Memorandum by the Chief of the Division of Financial and Monetary Affairs (Collado) to the Assistant Secretary of State (Clayton)
There is attached a background memorandum94 for you and the Secretary in connection with the meeting this afternoon with Secretary Morgenthau on Russian credit matters.
As indicated on page 1 there are outstanding a number of telegrams, documents, and letters which require reply. Generals York and Wesson and Oscar Cox yesterday agreed to start drafting on certain of these matters. I do not believe it necessary for the Department to prepare a reply to the Secretary of the Treasury’s letter to the President (as requested by the President on January 11) until after this afternoon’s discussion.
With respect to our talk yesterday about the Treasury’s proposed terms relating to 3–C, I still feel the Treasury has a very good point [Page 961]which might be especially useful in connection with the British and possibly the French discussions, as well as an aid to the President in his forthcoming talks with the Russians. I have always recognized that the case for no interest was somewhat weaker in connection with the Schedule II items, the large industrial plants, but with respect to Schedule I items,95 which have something of the nature of surplus property, I believe the case for no interest is excellent. In the British case there will be no items comparable with Schedule II, and if an agreement is reached it will probably relate only to foodstuffs and other materials in the pipe line, I would be surprised if the French lend-lease arrangements contemplated any complete industrial plants, but rather items needed to rehabilitate existing communications, transportation, public utility, and other war essential plants. Thus the interest-less 3–C would be particularly appropriate in the British and French cases.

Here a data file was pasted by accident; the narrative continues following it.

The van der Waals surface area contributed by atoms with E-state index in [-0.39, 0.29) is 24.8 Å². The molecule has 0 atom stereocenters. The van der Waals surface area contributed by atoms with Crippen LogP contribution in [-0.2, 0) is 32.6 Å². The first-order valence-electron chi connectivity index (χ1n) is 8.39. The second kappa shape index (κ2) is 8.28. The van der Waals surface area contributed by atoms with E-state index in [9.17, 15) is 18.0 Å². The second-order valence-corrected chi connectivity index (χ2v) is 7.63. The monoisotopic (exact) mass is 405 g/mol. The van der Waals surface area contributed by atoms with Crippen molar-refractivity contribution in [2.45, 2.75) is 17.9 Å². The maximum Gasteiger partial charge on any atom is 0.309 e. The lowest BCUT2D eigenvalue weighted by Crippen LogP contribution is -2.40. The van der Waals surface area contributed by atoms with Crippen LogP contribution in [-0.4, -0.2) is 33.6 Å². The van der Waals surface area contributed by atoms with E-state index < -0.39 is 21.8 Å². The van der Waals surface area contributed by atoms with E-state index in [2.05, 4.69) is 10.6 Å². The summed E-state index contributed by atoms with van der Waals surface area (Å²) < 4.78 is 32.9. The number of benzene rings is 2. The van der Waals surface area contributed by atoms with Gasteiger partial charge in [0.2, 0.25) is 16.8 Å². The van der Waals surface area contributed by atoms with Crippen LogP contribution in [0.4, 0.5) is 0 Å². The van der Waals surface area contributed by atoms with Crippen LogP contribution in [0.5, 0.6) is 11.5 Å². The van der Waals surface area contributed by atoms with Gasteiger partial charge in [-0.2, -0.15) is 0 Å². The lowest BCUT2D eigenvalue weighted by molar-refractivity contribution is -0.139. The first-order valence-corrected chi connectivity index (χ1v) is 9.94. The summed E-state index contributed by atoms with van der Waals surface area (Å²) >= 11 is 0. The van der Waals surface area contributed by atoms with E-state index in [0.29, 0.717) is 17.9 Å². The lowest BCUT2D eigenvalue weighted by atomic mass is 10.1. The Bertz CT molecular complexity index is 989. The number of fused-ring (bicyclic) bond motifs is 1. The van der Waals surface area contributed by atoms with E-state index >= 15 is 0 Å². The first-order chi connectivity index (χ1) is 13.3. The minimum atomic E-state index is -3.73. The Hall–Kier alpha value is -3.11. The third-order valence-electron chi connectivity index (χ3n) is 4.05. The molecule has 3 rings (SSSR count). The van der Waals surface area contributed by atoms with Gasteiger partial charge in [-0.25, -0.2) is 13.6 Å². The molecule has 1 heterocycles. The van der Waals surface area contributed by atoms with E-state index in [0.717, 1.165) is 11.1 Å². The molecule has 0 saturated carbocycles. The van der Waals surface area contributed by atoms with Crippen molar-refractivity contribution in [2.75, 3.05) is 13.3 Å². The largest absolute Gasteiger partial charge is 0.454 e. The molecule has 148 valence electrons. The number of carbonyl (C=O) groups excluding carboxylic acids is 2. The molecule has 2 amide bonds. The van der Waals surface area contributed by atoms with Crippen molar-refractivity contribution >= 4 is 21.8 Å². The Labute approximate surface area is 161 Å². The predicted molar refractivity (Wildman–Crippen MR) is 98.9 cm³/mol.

It occurs to me that it might be possible to compromise with the Treasury and maintain a proper position for dealing with the British and French by applying the Treasury’s terms to Schedule I of the Russian arrangement while keeping the present terms for Schedule II. This may seem unduly complicated. The present form of the agreement, however, provides entirely separate sections dealing with Schedule I and with Schedule II, although the same financial terms have been reproduced in each. It should not be impossible, therefore, to consider separate types of terms for the separate types of transactions.